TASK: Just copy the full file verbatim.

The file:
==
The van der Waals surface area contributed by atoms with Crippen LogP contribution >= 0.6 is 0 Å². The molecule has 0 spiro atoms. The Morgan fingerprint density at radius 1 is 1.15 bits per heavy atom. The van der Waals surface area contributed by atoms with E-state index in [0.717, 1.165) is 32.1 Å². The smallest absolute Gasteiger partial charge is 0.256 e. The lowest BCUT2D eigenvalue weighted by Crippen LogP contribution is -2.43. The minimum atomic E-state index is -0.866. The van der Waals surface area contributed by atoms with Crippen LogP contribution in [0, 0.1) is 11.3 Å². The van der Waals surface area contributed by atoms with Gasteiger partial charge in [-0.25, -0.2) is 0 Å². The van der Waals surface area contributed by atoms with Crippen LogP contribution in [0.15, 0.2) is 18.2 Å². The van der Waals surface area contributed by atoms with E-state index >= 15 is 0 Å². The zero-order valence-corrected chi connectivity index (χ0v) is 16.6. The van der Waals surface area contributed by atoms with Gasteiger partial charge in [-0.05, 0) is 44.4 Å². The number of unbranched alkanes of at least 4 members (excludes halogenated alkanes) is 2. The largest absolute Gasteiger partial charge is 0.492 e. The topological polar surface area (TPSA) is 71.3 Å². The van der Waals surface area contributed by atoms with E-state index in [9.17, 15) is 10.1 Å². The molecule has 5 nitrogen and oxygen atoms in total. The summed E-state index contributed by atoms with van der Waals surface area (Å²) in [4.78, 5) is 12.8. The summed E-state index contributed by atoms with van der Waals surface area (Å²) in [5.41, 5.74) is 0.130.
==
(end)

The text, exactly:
The van der Waals surface area contributed by atoms with Crippen LogP contribution >= 0.6 is 0 Å². The molecule has 0 spiro atoms. The Morgan fingerprint density at radius 1 is 1.15 bits per heavy atom. The van der Waals surface area contributed by atoms with E-state index in [0.717, 1.165) is 32.1 Å². The smallest absolute Gasteiger partial charge is 0.256 e. The lowest BCUT2D eigenvalue weighted by Crippen LogP contribution is -2.43. The minimum atomic E-state index is -0.866. The van der Waals surface area contributed by atoms with Crippen LogP contribution in [0, 0.1) is 11.3 Å². The van der Waals surface area contributed by atoms with Gasteiger partial charge in [-0.25, -0.2) is 0 Å². The van der Waals surface area contributed by atoms with Crippen LogP contribution in [0.15, 0.2) is 18.2 Å². The van der Waals surface area contributed by atoms with E-state index >= 15 is 0 Å². The zero-order valence-corrected chi connectivity index (χ0v) is 16.6. The van der Waals surface area contributed by atoms with Gasteiger partial charge in [-0.05, 0) is 44.4 Å². The number of unbranched alkanes of at least 4 members (excludes halogenated alkanes) is 2. The largest absolute Gasteiger partial charge is 0.492 e. The topological polar surface area (TPSA) is 71.3 Å². The van der Waals surface area contributed by atoms with E-state index in [9.17, 15) is 10.1 Å². The molecule has 5 nitrogen and oxygen atoms in total. The summed E-state index contributed by atoms with van der Waals surface area (Å²) in [4.78, 5) is 12.8. The summed E-state index contributed by atoms with van der Waals surface area (Å²) in [5.41, 5.74) is 0.130.